The gleam in the dark: writing and reading fiction

I’ve been a fan of Lauren Groff’s writing for years, so I was delighted to find this interview with her (via Twitter). The interviewer, Jason Skipper, asked Groff about her research for Monsters of Templeton and Arcadia, and Groff replied, “Research is about following the gleam into the dark.” She followed this beautiful sentence by talking about the difference between “creative” facts that spur one’s imagination, as opposed to those facts that dampen the process. This makes sense: just think about researching for work of historical fiction. Some facts will be fascinating, suggesting plot points all on their own, while others will seem like obstacles to the story.

Skipper then asked Groff about connection, “as a person born on the cusp of the digital age – making you old enough to remember a time without it, and young enough to realize its potential.” I have copied most of Groff’s resonant reply: “We are cuspies, aren’t we? There’s a glow to that time before things went all matrix on us, before everyone was plugged into the mainframe by their fingertips….I do remember people talking more. Nostalgia is dangerous, though, and I can’t tell whether those days actually were more authentically connected, whether they seemed so because I was an adolescent, or whether memory is spackling everything over with a thick layer of pretty-pretty.”

She continued, “In terms of writing, I think what most fiction writers treasure more than anything is the feeling that they’re living for the length of a book inside another person.” This echoes the sentiment in editor Jennifer Jackson’s publicity letter in the ARC of Peter Heller’s The Dog Stars: “[The book] reminded me why I became a reader in the first place: because it is the best chance you will ever have to live another life.” Both author and reader see books as a means of escape and of empathy.

This isn’t a coincidence. In an article entitled “Your Brain on Fiction” in The New York Times earlier this year, professor of cognitive psychology and novelist Keith Oatley suggested that reading produces “a vivid simulation of reality.” The article’s author, Annie Murphy Paul, wrote, “Fiction with its redolent details, imaginative metaphors and attentive descriptions of people and their actions offers an especially rich replica. Indeed, in one respect novels go beyond simulating reality to give readers an experience unavailable off the page: the opportunity to enter fully into other peoples thoughts and feelings.”

Paul continued, “The novel, of course, is an unequaled medium for the exploration of human social and emotional life,” and cited work by Dr. Oatley and Dr. Raymond Mar indicating that “individuals who frequently read fiction seem to be better able to understand other people, empathize with them and see the world from their perspective…novels, stories and dramas can help us understand the complexities of social life.”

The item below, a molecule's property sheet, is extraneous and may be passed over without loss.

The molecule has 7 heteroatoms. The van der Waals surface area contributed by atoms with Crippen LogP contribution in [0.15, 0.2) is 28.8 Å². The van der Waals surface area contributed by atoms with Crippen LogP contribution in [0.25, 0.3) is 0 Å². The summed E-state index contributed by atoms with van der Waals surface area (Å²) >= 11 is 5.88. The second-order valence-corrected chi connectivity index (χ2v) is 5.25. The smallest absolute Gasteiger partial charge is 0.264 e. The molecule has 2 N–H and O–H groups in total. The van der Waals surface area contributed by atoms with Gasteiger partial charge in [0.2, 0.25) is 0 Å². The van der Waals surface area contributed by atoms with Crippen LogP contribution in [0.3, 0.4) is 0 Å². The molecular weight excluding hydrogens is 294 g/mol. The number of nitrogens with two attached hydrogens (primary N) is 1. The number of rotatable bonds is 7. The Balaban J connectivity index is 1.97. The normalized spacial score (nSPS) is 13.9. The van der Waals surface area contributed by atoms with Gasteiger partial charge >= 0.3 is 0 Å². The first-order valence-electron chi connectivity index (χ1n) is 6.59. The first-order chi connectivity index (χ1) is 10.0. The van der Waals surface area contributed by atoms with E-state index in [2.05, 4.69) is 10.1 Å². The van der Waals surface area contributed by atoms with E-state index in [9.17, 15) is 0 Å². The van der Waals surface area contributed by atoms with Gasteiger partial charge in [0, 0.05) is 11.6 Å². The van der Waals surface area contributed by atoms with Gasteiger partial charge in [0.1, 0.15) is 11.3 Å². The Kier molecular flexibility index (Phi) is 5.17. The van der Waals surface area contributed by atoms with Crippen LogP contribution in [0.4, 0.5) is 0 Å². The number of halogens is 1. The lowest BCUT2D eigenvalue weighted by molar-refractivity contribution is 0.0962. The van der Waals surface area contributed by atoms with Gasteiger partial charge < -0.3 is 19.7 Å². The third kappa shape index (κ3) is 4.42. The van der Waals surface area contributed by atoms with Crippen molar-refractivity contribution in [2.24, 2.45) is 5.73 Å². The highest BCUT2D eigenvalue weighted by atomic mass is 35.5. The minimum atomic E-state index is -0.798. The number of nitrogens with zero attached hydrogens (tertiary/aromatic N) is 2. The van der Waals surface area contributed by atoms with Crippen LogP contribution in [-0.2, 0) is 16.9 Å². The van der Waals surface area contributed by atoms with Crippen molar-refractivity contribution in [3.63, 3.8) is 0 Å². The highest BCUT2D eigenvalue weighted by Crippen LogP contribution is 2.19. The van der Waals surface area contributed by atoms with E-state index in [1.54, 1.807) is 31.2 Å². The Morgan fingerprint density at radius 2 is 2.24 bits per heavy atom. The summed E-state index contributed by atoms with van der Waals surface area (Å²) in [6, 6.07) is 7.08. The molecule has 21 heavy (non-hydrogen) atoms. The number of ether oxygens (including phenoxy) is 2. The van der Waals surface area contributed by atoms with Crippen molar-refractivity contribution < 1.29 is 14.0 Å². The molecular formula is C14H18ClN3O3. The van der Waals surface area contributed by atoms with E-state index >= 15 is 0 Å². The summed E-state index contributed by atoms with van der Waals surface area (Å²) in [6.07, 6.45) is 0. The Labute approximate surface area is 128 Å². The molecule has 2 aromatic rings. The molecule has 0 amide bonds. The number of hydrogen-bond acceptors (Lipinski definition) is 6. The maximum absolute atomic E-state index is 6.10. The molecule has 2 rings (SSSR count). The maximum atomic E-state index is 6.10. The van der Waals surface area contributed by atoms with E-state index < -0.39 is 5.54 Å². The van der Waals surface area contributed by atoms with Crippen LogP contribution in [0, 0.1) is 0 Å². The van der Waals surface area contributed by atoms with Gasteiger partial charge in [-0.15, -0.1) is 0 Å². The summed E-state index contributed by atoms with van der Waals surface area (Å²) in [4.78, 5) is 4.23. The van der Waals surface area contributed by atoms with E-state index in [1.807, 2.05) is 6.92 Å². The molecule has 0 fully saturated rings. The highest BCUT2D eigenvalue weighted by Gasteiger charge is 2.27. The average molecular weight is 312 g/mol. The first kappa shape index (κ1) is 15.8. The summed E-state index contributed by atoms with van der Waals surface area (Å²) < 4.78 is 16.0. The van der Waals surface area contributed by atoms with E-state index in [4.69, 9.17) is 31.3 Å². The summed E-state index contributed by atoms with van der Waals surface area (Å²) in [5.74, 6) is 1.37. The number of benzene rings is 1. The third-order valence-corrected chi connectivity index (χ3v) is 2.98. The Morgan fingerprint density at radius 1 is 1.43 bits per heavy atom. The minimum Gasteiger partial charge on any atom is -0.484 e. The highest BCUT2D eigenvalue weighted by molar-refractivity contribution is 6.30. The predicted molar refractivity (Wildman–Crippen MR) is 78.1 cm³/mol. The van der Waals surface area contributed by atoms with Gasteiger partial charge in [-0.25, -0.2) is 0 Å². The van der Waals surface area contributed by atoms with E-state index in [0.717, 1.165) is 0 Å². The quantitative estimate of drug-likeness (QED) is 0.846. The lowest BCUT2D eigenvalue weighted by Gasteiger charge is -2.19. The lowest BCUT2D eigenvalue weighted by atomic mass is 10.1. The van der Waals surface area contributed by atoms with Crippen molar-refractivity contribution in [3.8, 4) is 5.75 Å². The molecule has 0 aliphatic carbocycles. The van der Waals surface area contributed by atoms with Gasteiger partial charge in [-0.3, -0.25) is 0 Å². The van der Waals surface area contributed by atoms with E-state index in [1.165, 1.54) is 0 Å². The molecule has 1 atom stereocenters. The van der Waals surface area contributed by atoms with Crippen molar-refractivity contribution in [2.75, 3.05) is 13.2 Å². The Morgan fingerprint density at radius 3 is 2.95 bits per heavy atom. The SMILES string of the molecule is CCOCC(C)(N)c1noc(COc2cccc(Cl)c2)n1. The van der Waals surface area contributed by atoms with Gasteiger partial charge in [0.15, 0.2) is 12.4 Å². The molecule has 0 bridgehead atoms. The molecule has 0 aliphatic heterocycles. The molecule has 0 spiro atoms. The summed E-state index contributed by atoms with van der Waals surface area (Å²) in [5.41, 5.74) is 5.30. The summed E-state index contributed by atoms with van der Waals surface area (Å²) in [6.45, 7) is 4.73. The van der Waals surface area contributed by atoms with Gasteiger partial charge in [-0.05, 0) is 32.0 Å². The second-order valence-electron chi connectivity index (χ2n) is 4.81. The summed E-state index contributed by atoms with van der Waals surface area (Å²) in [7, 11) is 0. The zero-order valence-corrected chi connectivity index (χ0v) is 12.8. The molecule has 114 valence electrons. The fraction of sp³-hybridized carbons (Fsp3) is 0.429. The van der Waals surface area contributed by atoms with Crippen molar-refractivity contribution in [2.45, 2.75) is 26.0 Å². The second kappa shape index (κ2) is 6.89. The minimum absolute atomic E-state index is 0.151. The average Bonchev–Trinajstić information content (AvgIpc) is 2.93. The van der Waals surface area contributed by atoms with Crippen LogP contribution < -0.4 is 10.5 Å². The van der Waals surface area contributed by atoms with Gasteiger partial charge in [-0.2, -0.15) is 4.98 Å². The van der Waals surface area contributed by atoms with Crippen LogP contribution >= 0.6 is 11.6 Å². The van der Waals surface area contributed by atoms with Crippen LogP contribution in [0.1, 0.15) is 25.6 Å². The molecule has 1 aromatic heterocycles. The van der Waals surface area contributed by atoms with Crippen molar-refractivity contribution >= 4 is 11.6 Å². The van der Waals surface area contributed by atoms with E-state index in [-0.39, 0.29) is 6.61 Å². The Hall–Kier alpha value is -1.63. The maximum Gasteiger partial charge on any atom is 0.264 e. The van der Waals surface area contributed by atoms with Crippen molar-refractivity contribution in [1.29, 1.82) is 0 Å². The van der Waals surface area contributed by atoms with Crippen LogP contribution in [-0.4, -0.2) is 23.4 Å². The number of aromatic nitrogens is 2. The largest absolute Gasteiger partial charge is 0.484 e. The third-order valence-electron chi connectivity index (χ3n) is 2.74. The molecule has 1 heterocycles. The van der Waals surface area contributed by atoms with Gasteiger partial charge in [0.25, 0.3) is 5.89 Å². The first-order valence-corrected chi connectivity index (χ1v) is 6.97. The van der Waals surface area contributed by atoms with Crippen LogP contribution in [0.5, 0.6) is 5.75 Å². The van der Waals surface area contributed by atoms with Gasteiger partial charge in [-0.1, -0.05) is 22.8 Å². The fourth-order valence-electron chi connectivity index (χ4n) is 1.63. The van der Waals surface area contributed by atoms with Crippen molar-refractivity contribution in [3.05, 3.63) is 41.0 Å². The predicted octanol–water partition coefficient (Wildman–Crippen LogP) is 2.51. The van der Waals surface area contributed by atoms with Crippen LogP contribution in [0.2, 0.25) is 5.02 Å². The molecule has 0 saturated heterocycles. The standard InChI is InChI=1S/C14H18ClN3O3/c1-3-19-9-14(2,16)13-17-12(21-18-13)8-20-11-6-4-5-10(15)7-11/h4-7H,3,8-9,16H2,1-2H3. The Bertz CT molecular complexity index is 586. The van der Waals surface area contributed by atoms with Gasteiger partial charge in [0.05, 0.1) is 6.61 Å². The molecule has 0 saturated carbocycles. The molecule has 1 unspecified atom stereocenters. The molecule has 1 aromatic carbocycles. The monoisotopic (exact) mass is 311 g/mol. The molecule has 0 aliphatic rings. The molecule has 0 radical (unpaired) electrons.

Just over a month after the “Your Brain on Fiction” article ran in the Times, the Boston Globe ran a piece by Jonathan Gottschall called “Why Fiction is Good for You.” (Originally, I was going to cite both these pieces in a post called “A spoonful of fiction makes reality go down,” about why kids should be able to read what they want without parents or teachers fearing that the content of the books will damage them somehow; it seems that rather the opposite is true.) Gottschall reports, “Research consistently shows that fiction does mold us…mainly for the better, not for the worse.” When people read fiction, they imagine themselves in the characters’ lives – which may be completely different from their own. This encourages empathy, and “by enhancing empathy, fiction reduces social friction.”

Imagination leads to understanding; understanding leads to empathy. It turns out – surprise, surprise – that stories are good for us.

10/4/2013 Edited to add: A study published in the journal Science found that after reading literary fiction, “as opposed to popular fiction or serious nonfiction, people performed better on tests measuring empathy, social perception and emotional intelligence.” Read the article from the New York Times “Mind” section, in which author Louise Erdrich is quoted: “For Better Social Skills, Scientists Recommend a Little Chekhov”

Why it makes sense to support public libraries

State Stats has created an awesome infographic about why it makes sense to support public libraries, especially during economic downturns. Unfortunately, economic downturns are precisely the times that library budgets tend to get slashed (or, in the best cases, level funded). No matter who you are – job-seeker, student, parent, someone who doesn’t want to (or can’t afford to) pay for books and movies – the library helps you! So please, take two minutes to read the infographic and pass it on.

From Jane Eyre to Gemma Hardy

Last night, I had the pleasure of hosting Margot Livesey at the library for a reading and booktalk. You know that Sourcebooks T-shirt, Authors Are My Rockstars? That pretty much sums it up for me, but I think I managed to be somewhat graceful and well-spoken (keeping the “likes” and “ums” to a minimum). Margot herself was just lovely (you can listen to an interview with her on the Leonard Lopate Show if you missed last night’s event), and I was so excited to do this program with her.

Check out the library blog post to read more about the books we discussed and recommended: The Song of Achilles by Madeline Miller, Billy Lynn’s Long Halftime Walk by Ben Fountain, Bring Up the Bodies by Hilary Mantel, Rules of Civility by Amor Towles, and Gold by Chris Cleave.